5 Gallons Gasoline Free With Each $30.00 Purchase During this Phenomenal 30
Days Fall Opening Sale.
Extraordinary Bargains in Every Department Saturday, October 28
Order It Dy Mail
PUSHING FASHION SHOP
'Exclusive, But Not Expensive"
JESUS THE GREAT PHYSICIAN
I.KeN TKXT-I.iifc SI . S:U-SS.
(iol.l B.N TK.XT-lliiwvir look our IB
nrmiliM, ami hurt our lrkn"S - Malt.
UKI:ilKN'K M AT Kill A U- Matt. Me
la. Mark I ;l 46
I IIIMAHY Tul'U'-How HliS Man
Wim limusht to JrlllK.
Jt Moll Tol'IC-Jni llruling lh
I VI MtM KIM ATK AND W.NIUK TI'1C
Jrim' I'iiiiit to Koigivr Hin.
Vol Nil I'Kot'l.K AN l AM I.T TOl'IC
Ji-aiia' Ministry lo Human Nrru
Min e Hie niii' s't furl li J.'xu as
the limit rh ill-Inn, It will l tn-tltT
for minil cImvm', eMTlMllyt lo lake
Hip liirurr ti-xt iliiim n by Hi coiniiill-li-f
Mini ii'iti- tin aptcrul milxtiinillnf
It will Im lift t it to study tin onr ruse
of liriillnu. nutiit'ly, tin" tirsling of tlie
1. Jotus Hsallng s Dsmenlae (4:
Whilr nt:iiK,'il in traHilnit In the
nniii'Ki I'1 Intrrniii-(1 ty a
Uuifi Mho lut I an ntn li-an spirit. Jrxiis
ri'liiikrtl tliv ili'inon nml nnirlliMl him
In rmiir mil of t lif Insn TM heullng
sliiiws Jftus nut only grarluus, but
Mifrful lo wt frv Hi wholi brood
of diulxilli-Hl iiiMMion, such as lust,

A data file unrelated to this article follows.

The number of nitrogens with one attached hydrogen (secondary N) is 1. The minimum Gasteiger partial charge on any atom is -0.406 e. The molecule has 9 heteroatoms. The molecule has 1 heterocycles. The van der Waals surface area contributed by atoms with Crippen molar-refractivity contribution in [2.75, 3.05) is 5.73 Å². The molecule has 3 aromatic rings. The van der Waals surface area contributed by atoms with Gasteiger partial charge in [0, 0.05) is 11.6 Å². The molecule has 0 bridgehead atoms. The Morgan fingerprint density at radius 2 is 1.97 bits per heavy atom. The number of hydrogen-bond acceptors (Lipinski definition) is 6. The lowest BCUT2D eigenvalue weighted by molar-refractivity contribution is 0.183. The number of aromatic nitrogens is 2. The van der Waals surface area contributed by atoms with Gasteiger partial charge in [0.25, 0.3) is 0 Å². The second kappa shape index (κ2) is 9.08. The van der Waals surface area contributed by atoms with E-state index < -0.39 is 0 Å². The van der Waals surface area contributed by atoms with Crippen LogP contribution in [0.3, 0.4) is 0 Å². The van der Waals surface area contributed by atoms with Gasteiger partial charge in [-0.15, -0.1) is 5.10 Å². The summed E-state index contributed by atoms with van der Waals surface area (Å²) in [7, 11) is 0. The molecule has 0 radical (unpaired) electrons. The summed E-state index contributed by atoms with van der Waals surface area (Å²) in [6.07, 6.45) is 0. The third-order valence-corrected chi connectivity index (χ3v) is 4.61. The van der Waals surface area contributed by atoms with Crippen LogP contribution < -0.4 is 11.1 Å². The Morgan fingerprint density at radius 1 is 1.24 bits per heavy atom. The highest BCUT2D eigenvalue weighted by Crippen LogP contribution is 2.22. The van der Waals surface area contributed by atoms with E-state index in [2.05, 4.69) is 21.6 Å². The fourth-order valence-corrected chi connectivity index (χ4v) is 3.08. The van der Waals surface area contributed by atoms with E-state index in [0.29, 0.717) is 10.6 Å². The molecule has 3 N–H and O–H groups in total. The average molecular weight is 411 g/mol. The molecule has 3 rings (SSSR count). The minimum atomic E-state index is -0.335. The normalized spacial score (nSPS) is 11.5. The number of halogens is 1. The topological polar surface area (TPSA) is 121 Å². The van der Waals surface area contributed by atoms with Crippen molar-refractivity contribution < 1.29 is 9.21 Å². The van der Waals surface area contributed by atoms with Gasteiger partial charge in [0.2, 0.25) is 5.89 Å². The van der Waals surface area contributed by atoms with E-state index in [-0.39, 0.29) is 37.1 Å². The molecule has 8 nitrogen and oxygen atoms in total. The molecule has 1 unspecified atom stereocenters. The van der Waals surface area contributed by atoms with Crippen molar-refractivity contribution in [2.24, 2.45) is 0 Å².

i-my, wntiiT anil Jeuloiiay wlilrh rule
II. Jssus Hails a Woman of a Crsat
ltT's mntlH-r In Isw wps rnstrat
lth a stvsl fvcr. Thry of I'elers
tiiiiiai-tinhl Im-shiikIiI Jeans for lirr.
Jemis rfliiikcil f lit fever snd It left
hrt so thiit she linimdlntrly roar and
uilnlMiTi-it unto I hem. No earthly lhy
slrlan hail eer he-n known to hesl
In that wsy. lllne healing Is liu
meiliitte and romilee. We should
illsllnsulah l-ren illvlne healing and
faith healing Kallh healing la Hie re
still of the artlon of the mind upon the
ImxI.v anil is ineaureU by he ilcgree of
the faith. hlle ill vine healing la the sta
tion of the pow.-r of liod upin the
dlm-awd one. and Is always complete
nil Immediate. he. aiiBe It Is measured
by the oer of the Healer, Jnd. Ills
fame spread ahmsd and many sir of
dler tliaenses were brought unto llltn
and He healed Ihein all. even easting
out di-ntoiiK and forlildding Ihem to
tetlfy of Hint.
III. Jssus Hsals a Lspsr (5:13-16).
Leprosy was a most loathsome and
terrllde dlsesaf. lb-iiuHe of Us foul